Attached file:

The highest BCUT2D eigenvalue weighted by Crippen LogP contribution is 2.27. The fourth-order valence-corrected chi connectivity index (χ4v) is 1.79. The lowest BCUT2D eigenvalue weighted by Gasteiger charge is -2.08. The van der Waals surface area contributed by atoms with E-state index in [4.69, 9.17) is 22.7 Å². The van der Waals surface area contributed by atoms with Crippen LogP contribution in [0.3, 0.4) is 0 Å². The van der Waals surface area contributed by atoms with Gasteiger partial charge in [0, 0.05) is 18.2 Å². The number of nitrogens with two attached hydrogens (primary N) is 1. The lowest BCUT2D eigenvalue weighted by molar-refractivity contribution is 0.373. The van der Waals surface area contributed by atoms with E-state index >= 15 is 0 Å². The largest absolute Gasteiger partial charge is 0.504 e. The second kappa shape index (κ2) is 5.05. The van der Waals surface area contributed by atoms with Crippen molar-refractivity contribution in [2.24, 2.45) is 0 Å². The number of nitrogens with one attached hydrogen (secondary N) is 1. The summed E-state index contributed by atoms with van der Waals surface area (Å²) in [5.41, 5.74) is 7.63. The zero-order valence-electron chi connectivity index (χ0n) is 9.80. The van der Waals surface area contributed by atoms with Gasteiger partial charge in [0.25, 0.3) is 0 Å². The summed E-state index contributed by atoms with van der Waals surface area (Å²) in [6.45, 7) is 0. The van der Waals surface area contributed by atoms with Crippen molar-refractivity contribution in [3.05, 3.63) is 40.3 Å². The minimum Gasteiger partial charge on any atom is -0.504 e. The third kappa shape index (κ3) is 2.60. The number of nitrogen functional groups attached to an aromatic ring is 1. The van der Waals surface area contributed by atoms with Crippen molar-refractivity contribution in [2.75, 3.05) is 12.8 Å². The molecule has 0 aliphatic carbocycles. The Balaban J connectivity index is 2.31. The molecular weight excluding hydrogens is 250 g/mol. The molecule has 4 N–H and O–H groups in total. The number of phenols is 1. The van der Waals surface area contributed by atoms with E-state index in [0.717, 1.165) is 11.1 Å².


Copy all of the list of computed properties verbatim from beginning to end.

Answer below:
The highest BCUT2D eigenvalue weighted by Crippen LogP contribution is 2.27. The fourth-order valence-corrected chi connectivity index (χ4v) is 1.79. The lowest BCUT2D eigenvalue weighted by Gasteiger charge is -2.08. The van der Waals surface area contributed by atoms with E-state index in [4.69, 9.17) is 22.7 Å². The van der Waals surface area contributed by atoms with Crippen LogP contribution in [0.3, 0.4) is 0 Å². The van der Waals surface area contributed by atoms with Gasteiger partial charge in [0, 0.05) is 18.2 Å². The number of nitrogens with two attached hydrogens (primary N) is 1. The lowest BCUT2D eigenvalue weighted by molar-refractivity contribution is 0.373. The van der Waals surface area contributed by atoms with E-state index >= 15 is 0 Å². The largest absolute Gasteiger partial charge is 0.504 e. The second kappa shape index (κ2) is 5.05. The van der Waals surface area contributed by atoms with Crippen molar-refractivity contribution in [2.24, 2.45) is 0 Å². The number of nitrogens with one attached hydrogen (secondary N) is 1. The summed E-state index contributed by atoms with van der Waals surface area (Å²) in [5.41, 5.74) is 7.63. The zero-order valence-electron chi connectivity index (χ0n) is 9.80. The van der Waals surface area contributed by atoms with Gasteiger partial charge in [0.25, 0.3) is 0 Å². The summed E-state index contributed by atoms with van der Waals surface area (Å²) in [6.45, 7) is 0. The van der Waals surface area contributed by atoms with Crippen molar-refractivity contribution in [3.05, 3.63) is 40.3 Å². The minimum Gasteiger partial charge on any atom is -0.504 e. The third kappa shape index (κ3) is 2.60. The number of nitrogen functional groups attached to an aromatic ring is 1. The van der Waals surface area contributed by atoms with Crippen molar-refractivity contribution in [2.75, 3.05) is 12.8 Å². The molecule has 0 aliphatic carbocycles. The Balaban J connectivity index is 2.31. The molecular weight excluding hydrogens is 250 g/mol. The molecule has 4 N–H and O–H groups in total. The number of phenols is 1. The van der Waals surface area contributed by atoms with E-state index in [0.717, 1.165) is 11.1 Å².